Meet the woman who oversaw Warriors' transition to having fans back at Chase Center

Meet the woman who oversaw Warriors' transition to having fans back at Chase Center
April 23, 2021
Posted by:
Garrett Wong

By Connor Letourneau, SF ChronicleJackie Ventura was outside her office at Chase Center in March 2020 when she saw the breaking news on ESPN: NBA suspends season indefinitely after Jazz center Rudy Gobert tests positive for coronavirus.“All I remember thinking was, ‘Oh my God,’” Ventura, the Warriors’ director of facility health and hygiene, recalled recently.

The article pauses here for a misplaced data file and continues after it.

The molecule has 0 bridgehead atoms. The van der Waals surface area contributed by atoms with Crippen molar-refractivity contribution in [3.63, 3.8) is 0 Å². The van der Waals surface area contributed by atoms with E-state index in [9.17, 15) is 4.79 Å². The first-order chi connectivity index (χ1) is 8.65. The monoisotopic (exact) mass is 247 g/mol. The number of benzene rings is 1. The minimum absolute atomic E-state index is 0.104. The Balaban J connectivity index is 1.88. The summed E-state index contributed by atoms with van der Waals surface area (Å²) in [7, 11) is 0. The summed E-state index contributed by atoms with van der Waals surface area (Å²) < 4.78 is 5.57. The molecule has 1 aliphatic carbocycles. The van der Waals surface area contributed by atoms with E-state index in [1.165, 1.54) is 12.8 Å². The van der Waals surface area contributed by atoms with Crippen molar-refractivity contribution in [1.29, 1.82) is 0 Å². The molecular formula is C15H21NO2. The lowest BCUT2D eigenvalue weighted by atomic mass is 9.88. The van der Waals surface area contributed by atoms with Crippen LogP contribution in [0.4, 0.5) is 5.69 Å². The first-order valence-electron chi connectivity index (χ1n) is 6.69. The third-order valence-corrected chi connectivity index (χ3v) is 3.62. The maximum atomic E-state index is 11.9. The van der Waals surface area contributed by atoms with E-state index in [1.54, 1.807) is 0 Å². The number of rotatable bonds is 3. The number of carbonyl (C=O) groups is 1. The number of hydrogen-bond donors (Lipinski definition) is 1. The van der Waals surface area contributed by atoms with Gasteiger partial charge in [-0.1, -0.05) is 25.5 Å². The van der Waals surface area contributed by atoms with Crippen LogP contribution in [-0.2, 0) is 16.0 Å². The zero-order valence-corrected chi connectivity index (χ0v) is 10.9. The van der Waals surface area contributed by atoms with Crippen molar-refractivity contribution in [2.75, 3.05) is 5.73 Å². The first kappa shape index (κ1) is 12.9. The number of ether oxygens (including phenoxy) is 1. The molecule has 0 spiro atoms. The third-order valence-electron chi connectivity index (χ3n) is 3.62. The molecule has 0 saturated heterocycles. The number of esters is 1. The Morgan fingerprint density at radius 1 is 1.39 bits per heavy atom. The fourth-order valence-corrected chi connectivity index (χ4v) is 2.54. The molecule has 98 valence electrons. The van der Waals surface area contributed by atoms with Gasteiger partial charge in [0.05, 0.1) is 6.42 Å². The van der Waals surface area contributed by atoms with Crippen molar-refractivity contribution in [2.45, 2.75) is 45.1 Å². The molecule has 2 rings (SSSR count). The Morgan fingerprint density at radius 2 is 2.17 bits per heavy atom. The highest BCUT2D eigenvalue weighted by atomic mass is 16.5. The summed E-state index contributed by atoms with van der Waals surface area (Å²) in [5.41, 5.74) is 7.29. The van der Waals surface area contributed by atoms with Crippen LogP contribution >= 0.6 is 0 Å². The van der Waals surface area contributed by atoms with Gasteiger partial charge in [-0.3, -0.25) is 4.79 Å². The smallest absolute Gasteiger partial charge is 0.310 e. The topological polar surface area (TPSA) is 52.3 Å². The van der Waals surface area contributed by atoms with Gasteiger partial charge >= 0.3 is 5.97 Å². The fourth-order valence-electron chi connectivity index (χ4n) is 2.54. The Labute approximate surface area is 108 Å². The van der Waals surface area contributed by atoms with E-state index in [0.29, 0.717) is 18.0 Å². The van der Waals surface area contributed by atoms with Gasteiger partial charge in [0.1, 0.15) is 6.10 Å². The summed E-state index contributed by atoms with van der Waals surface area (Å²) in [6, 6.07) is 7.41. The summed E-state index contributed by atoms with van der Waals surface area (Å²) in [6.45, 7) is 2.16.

For two months, Ventura and her staff had prepared for the possibility of fan-less games as the coronavirus pandemic loomed. What she couldn’t have anticipated then, however, was that the Warriors wouldn’t host spectators again for well more than a year.When about 1,700 paying customers filter into Chase Center for Friday night’s nationally televised matchup against the Nuggets, it will mark the first time in 409 days that fans have watched a Golden State home game in person. Those 13-plus months without ticket-buyers have cost the Warriors hundreds of millions of dollars in projected revenue and raised questions about the organization’s approach to roster-building.Though Golden State was valued last month by Sportico at $5.5 billion, just less than a quarter of its worth is tied to its state-of-the-art arena in Mission Bay. Without the cash infusion of tickets to games, concerts and other events at privately financed Chase Center, Warriors majority owner Joe Lacob has had to reassess his spending, including a record-setting payroll.All indications are that Lacob is still willing to pay big to maximize what’s left of Stephen Curry’s prime, and it helps that Golden State will have fans at its final nine home games this season. Of the hundreds of employees who made possible the return of spectators to Chase Center, Ventura, a Miami native with nearly two decades of experience in facility management, was among the most instrumental.Since she learned of the NBA shutdown last year, she has worked long days devising protocols. Every phase of the Warriors’ transition back to playing in front of fans has required detailed outlines on how the team would prioritize people’s health and safety. Over the past 10 months, Ventura wrote exhaustive memos for city health officials so Golden State could host offseason minicamp, training camp, a regular season and, finally, fans.Her protocols for the return to basketball activities at Chase Center ran about 65 pages. In them, Ventura broke down how the Warriors would fly, practice, eat, play games and even sit on the team bus while adhering to league-mandated coronavirus guidelines.“What it made it hard was we were learning all about the virus in real time,” Ventura said. “So much research went into every memo, every protocol.”The protocols to get fans back at Chase Center, on which Ventura’s team started working days after the shutdown, are just as nuanced. In the five months since the city rejected the Warriors’ plan for 50% capacity, Ventura has worked to have an answer for any question public officials might ask.In addition to outlining Golden State’s plan to test every fan who’s not fully vaccinated, she detailed guidelines for spacing, masking and disinfecting. Before and after each game, cleaners will use electrostatic sprayers to hose down every seat and surface with cleaning solution. The Chase Center’s HVAC system will change the air in the bowl four times per hour.At a news conference last week, Ventura’s boss, Chase Center general manager Kim Stone, told reporters, “The No. 1 goal is making sure we emerge from this as the safest arena in the country.” She should know what that takes. Before Stone joined the Warriors in 2019, she ran American Airlines Arena — a 19,600-seat venue in Miami widely considered one of the safest and most environmentally friendly arenas in the world.One of Stone’s first hires was Ventura, with whom she had worked for 18 years. In her time with the Miami Heat, Ventura built a reputation as an innovative thinker and dogged worker, going from answering phones in the parking office to overseeing the sustainability and operations department.Under Ventura’s watch, AmericanAirlines Arena became the first entertainment venue in the world to twice earn a Leadership in Energy and Environmental Design (LEED) certification. Ventura’s time with the Heat coincided with such public-health crises as the Zika virus, H1N1, SARS and several severe hurricanes. But in her estimation, none of those challenges compared with the obstacles the coronavirus has presented.“Everything else crisis-wise that I’ve had to deal with in the past has had its moment in time,” Ventura said. “This one has been a sustained crisis for a year. I think that’s been the most difficult part of it to deal with.“We lay out 100 plans, and 99 of them get tossed out because things change from one week to the next.”When spectators return to Chase Center on Friday, Ventura will feel a mix of excitement and nerves. An unexpected setback could undo much of her team’s work and force the Warriors to return to fan-less games.Nevertheless, she considers her top responsibility crisis management, and she’ll make sure she’s prepared for whatever could happen. Odds are that the Warriors will have no major issues and slowly ramp up to roughly 6,300 fans in attendance — about 35% of Chase Center’s capacity — by the end of the regular season.If that happens, Ventura hopes to treat herself to a much-needed vacation. “I guess it depends on which countries are going to be open by then,” Ventura said with a chuckle.Connor Letourneau covers the Warriors for The San Francisco Chronicle. Email: Twitter: @Con_ChronRead the original article here